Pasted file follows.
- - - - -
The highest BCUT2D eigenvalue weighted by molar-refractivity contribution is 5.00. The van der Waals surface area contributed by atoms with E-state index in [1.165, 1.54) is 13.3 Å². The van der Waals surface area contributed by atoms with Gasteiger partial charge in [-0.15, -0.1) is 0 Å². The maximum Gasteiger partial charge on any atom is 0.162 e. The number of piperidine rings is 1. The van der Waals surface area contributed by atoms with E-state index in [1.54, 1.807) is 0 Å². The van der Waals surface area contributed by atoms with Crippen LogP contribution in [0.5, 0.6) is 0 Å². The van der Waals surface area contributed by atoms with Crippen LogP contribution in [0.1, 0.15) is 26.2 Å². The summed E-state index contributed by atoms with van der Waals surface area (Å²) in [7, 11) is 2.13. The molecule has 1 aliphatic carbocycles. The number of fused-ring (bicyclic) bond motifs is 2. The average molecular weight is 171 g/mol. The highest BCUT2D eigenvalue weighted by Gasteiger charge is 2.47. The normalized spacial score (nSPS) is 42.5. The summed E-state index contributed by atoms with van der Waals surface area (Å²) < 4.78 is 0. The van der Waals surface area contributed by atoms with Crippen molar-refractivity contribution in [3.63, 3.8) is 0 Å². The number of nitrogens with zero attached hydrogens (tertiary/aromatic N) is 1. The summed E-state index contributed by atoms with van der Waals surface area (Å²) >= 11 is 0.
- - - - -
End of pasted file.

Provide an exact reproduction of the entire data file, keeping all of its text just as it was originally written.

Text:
The highest BCUT2D eigenvalue weighted by molar-refractivity contribution is 5.00. The van der Waals surface area contributed by atoms with E-state index in [1.165, 1.54) is 13.3 Å². The van der Waals surface area contributed by atoms with Gasteiger partial charge in [-0.15, -0.1) is 0 Å². The maximum Gasteiger partial charge on any atom is 0.162 e. The number of piperidine rings is 1. The van der Waals surface area contributed by atoms with E-state index in [1.54, 1.807) is 0 Å². The van der Waals surface area contributed by atoms with Crippen LogP contribution in [0.5, 0.6) is 0 Å². The van der Waals surface area contributed by atoms with Crippen LogP contribution in [0.1, 0.15) is 26.2 Å². The summed E-state index contributed by atoms with van der Waals surface area (Å²) in [7, 11) is 2.13. The molecule has 1 aliphatic carbocycles. The number of fused-ring (bicyclic) bond motifs is 2. The average molecular weight is 171 g/mol. The highest BCUT2D eigenvalue weighted by Gasteiger charge is 2.47. The normalized spacial score (nSPS) is 42.5. The summed E-state index contributed by atoms with van der Waals surface area (Å²) < 4.78 is 0. The van der Waals surface area contributed by atoms with Crippen molar-refractivity contribution in [3.63, 3.8) is 0 Å². The number of nitrogens with zero attached hydrogens (tertiary/aromatic N) is 1. The summed E-state index contributed by atoms with van der Waals surface area (Å²) >= 11 is 0.